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Evolution of musculoskeletal and non-musculoskeletal sports ultrasound
  1. Mederic M Hall1,
  2. Ken Mautner2
  1. 1Departments of Orthopaedics & Rehabilitation and Family Medicine, University of Iowa Sports Medicine, Iowa City, Iowa, USA
  2. 2Department of Orthopaedics and Rehabilitation, Primary Care Sports Medicine, Emory Sports Medicine Center, Atlanta, Georgia
  1. Correspondence to Dr Mederic M Hall, Departments of Orthopaedics, Rehabilitation and Family Medicine, University of Iowa Sports Medicine, 2701 Prairie Meadow Drive, Iowa City, IA 52241, USA; mederic-hall{at}

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Ultrasound is a fast growing and, at times, controversial area of sports medicine. Utilisation of musculoskeletal ultrasound (MSK US) has increased dramatically over the past decade and non-musculoskeletal applications in sports medicine continue to expand.1 ,2 To this end, the American Medical Society for Sports Medicine (AMSSM) has introduced the term ‘Sports Ultrasound’ to encompass the breadth and potential ultrasound holds for the field of sports medicine. This issue of BJSM highlights several different areas in sports ultrasound, from new AMSSM standards to protocols and reviews of developing applications of ultrasound for the sports medicine clinician.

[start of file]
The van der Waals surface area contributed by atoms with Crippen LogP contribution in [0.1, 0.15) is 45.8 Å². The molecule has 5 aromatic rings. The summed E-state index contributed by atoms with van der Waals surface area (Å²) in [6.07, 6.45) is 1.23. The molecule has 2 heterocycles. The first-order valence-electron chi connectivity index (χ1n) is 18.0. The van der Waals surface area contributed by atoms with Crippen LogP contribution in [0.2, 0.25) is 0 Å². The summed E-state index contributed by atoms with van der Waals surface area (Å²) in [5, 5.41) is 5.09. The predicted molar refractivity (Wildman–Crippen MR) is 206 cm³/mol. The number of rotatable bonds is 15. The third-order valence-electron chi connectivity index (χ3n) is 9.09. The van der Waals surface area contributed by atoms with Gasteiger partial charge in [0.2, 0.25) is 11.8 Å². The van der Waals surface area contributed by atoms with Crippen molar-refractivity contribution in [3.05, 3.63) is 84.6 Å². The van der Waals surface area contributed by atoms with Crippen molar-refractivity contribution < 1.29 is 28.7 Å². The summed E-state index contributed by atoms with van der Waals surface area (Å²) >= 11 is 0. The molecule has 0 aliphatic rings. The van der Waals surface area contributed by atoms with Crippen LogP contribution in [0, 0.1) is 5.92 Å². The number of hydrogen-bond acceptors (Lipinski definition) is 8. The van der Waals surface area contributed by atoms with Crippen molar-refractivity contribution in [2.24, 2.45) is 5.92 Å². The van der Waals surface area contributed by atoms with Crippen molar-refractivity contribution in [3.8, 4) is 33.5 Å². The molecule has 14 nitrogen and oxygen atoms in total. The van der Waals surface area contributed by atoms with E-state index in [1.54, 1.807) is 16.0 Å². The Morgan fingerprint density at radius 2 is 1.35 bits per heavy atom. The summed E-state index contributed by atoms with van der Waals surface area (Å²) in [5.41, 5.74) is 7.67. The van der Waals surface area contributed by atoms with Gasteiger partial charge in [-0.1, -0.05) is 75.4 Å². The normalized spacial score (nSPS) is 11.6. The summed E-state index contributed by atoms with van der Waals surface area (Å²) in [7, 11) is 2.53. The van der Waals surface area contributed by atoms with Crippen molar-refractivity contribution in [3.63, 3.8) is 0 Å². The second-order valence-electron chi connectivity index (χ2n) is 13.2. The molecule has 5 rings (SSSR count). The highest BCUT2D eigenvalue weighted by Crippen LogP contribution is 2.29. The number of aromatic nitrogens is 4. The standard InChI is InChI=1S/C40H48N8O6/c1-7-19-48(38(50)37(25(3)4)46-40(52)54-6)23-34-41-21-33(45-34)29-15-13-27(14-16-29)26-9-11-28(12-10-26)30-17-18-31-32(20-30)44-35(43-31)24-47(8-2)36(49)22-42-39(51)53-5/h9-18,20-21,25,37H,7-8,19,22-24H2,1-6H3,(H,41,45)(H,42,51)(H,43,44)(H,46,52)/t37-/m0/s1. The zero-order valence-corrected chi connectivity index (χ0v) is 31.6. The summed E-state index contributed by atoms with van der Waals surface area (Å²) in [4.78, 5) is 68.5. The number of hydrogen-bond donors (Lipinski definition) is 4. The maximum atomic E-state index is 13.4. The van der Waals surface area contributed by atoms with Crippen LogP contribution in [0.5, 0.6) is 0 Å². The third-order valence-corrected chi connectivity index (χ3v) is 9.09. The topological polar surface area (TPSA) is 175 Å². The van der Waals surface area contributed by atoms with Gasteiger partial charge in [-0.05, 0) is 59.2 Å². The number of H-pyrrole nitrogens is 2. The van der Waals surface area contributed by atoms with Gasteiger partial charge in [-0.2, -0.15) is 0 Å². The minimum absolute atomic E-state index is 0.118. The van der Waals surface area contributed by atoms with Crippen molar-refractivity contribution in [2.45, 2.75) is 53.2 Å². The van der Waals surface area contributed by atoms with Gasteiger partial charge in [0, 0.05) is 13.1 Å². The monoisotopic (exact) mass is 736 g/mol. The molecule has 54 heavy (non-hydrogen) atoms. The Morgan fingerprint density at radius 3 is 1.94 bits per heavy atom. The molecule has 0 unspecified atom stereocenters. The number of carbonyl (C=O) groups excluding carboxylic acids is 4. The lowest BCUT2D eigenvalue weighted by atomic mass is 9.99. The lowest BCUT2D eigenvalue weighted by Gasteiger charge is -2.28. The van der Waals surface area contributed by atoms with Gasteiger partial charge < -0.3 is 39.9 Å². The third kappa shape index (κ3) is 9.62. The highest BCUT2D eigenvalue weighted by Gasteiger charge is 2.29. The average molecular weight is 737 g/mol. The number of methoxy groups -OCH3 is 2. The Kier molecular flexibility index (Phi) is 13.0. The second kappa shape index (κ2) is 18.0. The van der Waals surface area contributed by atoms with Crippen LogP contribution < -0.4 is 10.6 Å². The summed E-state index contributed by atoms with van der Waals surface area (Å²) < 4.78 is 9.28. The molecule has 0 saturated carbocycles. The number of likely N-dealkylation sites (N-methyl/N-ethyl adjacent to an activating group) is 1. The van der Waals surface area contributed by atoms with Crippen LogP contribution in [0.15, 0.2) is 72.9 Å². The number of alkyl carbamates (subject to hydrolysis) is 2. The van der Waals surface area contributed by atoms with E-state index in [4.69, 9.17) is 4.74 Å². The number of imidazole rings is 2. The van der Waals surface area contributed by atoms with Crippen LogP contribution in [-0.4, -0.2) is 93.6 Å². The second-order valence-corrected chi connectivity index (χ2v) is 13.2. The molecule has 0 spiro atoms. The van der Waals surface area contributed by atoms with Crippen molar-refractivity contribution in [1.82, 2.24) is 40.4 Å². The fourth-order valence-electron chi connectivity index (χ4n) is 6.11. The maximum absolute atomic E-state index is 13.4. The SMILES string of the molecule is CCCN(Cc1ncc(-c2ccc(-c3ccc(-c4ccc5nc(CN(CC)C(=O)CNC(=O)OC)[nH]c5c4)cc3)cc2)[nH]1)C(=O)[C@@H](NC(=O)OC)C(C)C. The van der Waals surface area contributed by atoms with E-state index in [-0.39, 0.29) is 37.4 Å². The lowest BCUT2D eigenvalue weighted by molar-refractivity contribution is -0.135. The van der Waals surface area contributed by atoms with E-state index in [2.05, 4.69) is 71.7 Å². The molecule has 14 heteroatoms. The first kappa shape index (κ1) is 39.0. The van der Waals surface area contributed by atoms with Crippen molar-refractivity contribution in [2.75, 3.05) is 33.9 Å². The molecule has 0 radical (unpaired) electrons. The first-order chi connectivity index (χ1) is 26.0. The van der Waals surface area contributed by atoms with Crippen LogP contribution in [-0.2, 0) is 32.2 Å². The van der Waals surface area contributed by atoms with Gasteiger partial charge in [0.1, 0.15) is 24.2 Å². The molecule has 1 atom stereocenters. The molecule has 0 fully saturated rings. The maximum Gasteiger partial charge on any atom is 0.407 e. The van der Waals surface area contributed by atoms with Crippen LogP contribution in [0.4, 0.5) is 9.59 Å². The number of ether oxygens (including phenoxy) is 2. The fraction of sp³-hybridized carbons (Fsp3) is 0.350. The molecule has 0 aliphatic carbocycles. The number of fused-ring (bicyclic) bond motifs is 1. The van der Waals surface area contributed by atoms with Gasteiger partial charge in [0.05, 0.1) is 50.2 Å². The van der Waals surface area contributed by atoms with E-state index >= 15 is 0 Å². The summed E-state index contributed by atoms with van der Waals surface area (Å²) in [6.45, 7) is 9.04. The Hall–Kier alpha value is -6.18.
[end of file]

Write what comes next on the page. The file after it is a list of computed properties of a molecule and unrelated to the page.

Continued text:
Updated training guidelines

Our 2010 training guidelines lacked specifics regarding diagnostic ultrasound and were challenging to implement for some fellowship programmes.3 Recognising the importance of establishing basic competency among all primary care sports medicine (PCSM) fellowship graduates, AMSSM established a Presidential task force to review and update the previous ultrasound curriculum and make recommendations regarding faculty development and additional educational tools to support programmes that are still …

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  • Competing interests None.

  • Patient consent Obtained.

  • Ethics approval South Eastern Sydney Local Health District Human Research Ethics Committee.

  • Provenance and peer review Not commissioned; externally peer reviewed.